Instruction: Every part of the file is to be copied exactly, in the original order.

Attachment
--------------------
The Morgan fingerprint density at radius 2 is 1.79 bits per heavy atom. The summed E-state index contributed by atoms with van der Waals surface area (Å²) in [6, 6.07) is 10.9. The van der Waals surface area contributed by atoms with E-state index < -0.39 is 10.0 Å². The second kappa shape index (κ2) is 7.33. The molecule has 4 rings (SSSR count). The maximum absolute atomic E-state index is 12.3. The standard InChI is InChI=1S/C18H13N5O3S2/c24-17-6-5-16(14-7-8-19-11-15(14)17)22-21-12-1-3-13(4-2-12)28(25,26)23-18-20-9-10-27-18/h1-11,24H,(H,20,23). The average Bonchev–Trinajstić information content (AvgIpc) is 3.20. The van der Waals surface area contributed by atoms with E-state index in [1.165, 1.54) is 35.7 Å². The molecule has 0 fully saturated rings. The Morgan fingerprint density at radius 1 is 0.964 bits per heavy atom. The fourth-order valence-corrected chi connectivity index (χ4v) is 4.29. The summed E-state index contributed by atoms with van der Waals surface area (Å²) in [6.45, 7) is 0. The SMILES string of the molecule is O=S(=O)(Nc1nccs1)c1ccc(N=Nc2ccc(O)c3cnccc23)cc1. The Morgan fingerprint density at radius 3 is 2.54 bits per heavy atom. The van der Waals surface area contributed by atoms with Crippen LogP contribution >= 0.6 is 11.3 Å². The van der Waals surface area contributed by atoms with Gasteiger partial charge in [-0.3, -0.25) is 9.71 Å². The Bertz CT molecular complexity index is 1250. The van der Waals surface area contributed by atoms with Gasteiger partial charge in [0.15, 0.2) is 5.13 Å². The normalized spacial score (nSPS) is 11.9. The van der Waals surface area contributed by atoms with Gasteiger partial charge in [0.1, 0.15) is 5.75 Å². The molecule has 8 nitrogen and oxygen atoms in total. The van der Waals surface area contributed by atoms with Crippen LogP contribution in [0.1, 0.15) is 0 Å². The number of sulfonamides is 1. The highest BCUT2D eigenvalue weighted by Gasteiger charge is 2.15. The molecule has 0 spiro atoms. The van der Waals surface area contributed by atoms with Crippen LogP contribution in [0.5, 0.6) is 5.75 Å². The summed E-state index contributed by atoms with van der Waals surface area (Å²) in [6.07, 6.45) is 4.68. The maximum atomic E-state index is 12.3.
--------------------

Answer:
The Morgan fingerprint density at radius 2 is 1.79 bits per heavy atom. The summed E-state index contributed by atoms with van der Waals surface area (Å²) in [6, 6.07) is 10.9. The van der Waals surface area contributed by atoms with E-state index < -0.39 is 10.0 Å². The second kappa shape index (κ2) is 7.33. The molecule has 4 rings (SSSR count). The maximum absolute atomic E-state index is 12.3. The standard InChI is InChI=1S/C18H13N5O3S2/c24-17-6-5-16(14-7-8-19-11-15(14)17)22-21-12-1-3-13(4-2-12)28(25,26)23-18-20-9-10-27-18/h1-11,24H,(H,20,23). The average Bonchev–Trinajstić information content (AvgIpc) is 3.20. The van der Waals surface area contributed by atoms with E-state index in [1.165, 1.54) is 35.7 Å². The molecule has 0 fully saturated rings. The Morgan fingerprint density at radius 1 is 0.964 bits per heavy atom. The fourth-order valence-corrected chi connectivity index (χ4v) is 4.29. The summed E-state index contributed by atoms with van der Waals surface area (Å²) in [6.45, 7) is 0. The SMILES string of the molecule is O=S(=O)(Nc1nccs1)c1ccc(N=Nc2ccc(O)c3cnccc23)cc1. The Morgan fingerprint density at radius 3 is 2.54 bits per heavy atom. The van der Waals surface area contributed by atoms with Crippen LogP contribution >= 0.6 is 11.3 Å². The van der Waals surface area contributed by atoms with Gasteiger partial charge in [-0.3, -0.25) is 9.71 Å². The Bertz CT molecular complexity index is 1250. The van der Waals surface area contributed by atoms with Gasteiger partial charge in [0.15, 0.2) is 5.13 Å². The normalized spacial score (nSPS) is 11.9. The van der Waals surface area contributed by atoms with Gasteiger partial charge in [0.1, 0.15) is 5.75 Å². The molecule has 8 nitrogen and oxygen atoms in total. The van der Waals surface area contributed by atoms with Crippen LogP contribution in [0.1, 0.15) is 0 Å². The number of sulfonamides is 1. The highest BCUT2D eigenvalue weighted by Gasteiger charge is 2.15. The molecule has 0 spiro atoms. The van der Waals surface area contributed by atoms with Crippen LogP contribution in [0.5, 0.6) is 5.75 Å². The summed E-state index contributed by atoms with van der Waals surface area (Å²) in [6.07, 6.45) is 4.68. The maximum atomic E-state index is 12.3.